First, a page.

Aloha Hawaii | My Family Travels
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     In the summer of 2007, I took the first plane ride of my life to a place most people can only dream of visiting. The dream vacation I had been saving all of my first year in high school for was a trip to the “Aloha State” known as Hawaii. I flew over alone, but stayed with my sister and her husband at Schofield Barracks, a U.S. Army base near Wahiawa on the island of Oahu. I wanted to spend some time with my sister and brother in-law before he left for a tour in Iraq.

     While in Hawaii I saw so many breathtaking mountains, one of which we hiked up called Kolekole Pass where there is a sacrificial rock where defeated warrior chiefs were beheaded. We also visited Dole Plantation in Wahiawa where they have the world’s largest maze. We were in the maze for 44 minutes trying to get to all six checkpoints. Afterward we enjoyed their pineapple ice cream that was incredibly refreshing in the intense summer heat.

     Hawaii is home to the most beautiful beaches I have ever seen in my entire life. We would park our car and walk about half a mile down to Waimea Bay, a beach on Hawaii’s legendary North Shore, and swim in the clear water. The water was a little cold even though it was hot outside, and one of the times, while we were swimming a group of dolphins were jumping in the water. At the beach you can surf, swim, or go snorkeling, and you might even get to see a group of sea turtles like we did.

    During the day when we were not at the beach, we went to historical sites around the island. We went to the Tropic Lightening Museum, an army museum located in Schofield Barracks where you get to see the weapons they used from World War 2 and are able to stand next to actual tanks that are no longer used. We saw a movie at SGT. Smith Theater that is only open for military families, and is a place that plays the national anthem before each showing. Probably the most historical site that I had the chance to visit was the USS Arizona Memorial in Honolulu. Pearl Harbor is such a beautiful place it makes it hard to believe that so many people lost their lives there. While standing on the observation deck of the memorial you can still see oil leaking from the ships that sank nearly 70 years ago, they call them “tears of the Arizona”. I encourage anyone who visits Hawaii to go to the memorial. You learn so much just from walking through the museum and paying attention to the video they have you watch before taking the boat ride out to the memorial.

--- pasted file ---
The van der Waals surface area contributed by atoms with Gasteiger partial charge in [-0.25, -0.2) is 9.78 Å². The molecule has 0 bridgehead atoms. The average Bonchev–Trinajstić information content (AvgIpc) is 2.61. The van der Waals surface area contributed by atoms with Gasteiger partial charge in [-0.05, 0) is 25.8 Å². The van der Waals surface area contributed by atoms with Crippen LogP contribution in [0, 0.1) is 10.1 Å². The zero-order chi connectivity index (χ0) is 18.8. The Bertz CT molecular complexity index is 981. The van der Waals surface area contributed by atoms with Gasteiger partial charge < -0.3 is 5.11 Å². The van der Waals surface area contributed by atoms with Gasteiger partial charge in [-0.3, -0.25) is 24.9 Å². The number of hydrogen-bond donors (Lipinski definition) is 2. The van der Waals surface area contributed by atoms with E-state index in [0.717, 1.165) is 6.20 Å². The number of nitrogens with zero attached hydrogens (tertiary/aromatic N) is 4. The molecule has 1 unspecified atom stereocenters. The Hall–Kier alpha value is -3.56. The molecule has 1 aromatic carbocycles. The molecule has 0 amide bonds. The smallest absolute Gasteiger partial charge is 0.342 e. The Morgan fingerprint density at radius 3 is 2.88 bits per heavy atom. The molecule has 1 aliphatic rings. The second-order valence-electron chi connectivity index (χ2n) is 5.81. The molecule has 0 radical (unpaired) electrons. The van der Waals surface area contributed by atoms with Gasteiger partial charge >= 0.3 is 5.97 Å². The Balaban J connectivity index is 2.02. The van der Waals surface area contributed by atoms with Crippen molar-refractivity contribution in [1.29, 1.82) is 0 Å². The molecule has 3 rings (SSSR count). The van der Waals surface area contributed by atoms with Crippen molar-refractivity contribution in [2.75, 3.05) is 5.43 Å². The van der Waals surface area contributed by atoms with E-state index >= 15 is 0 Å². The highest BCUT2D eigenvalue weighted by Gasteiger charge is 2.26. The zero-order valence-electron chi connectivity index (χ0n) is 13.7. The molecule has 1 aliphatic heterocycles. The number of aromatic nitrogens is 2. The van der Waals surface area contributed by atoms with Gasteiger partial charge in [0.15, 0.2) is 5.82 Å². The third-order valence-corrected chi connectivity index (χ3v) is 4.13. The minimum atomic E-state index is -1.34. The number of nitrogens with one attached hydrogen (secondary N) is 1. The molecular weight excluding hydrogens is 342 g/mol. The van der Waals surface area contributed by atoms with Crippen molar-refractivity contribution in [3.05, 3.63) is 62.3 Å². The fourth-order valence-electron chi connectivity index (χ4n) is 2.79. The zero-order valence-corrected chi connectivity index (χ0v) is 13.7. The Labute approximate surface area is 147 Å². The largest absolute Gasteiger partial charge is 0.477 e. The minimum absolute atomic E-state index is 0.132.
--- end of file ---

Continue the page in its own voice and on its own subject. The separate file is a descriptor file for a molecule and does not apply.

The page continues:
On a lighter note there are an infinite number of fun and exciting things to do on the island. On Friday nights masses of people walk the strip in Waikiki in celebration of Aloha Friday. It is four blocks of high-end shops, not to mention sidewalk musicians and street performers. While strolling down Kalakaua Avenue we saw a man dressed as a cowboy painted in all silver. More interesting though was the gold man dressed as James Dean that poses for pictures. At eight o’clock, we watched the fireworks on the stretch of beach behind the magnificent Hale Koa Hotel.

    I hope I get the chance to go back to Hawaii. It is so beautiful there I don’t see why anyone would want to vacation somewhere else.

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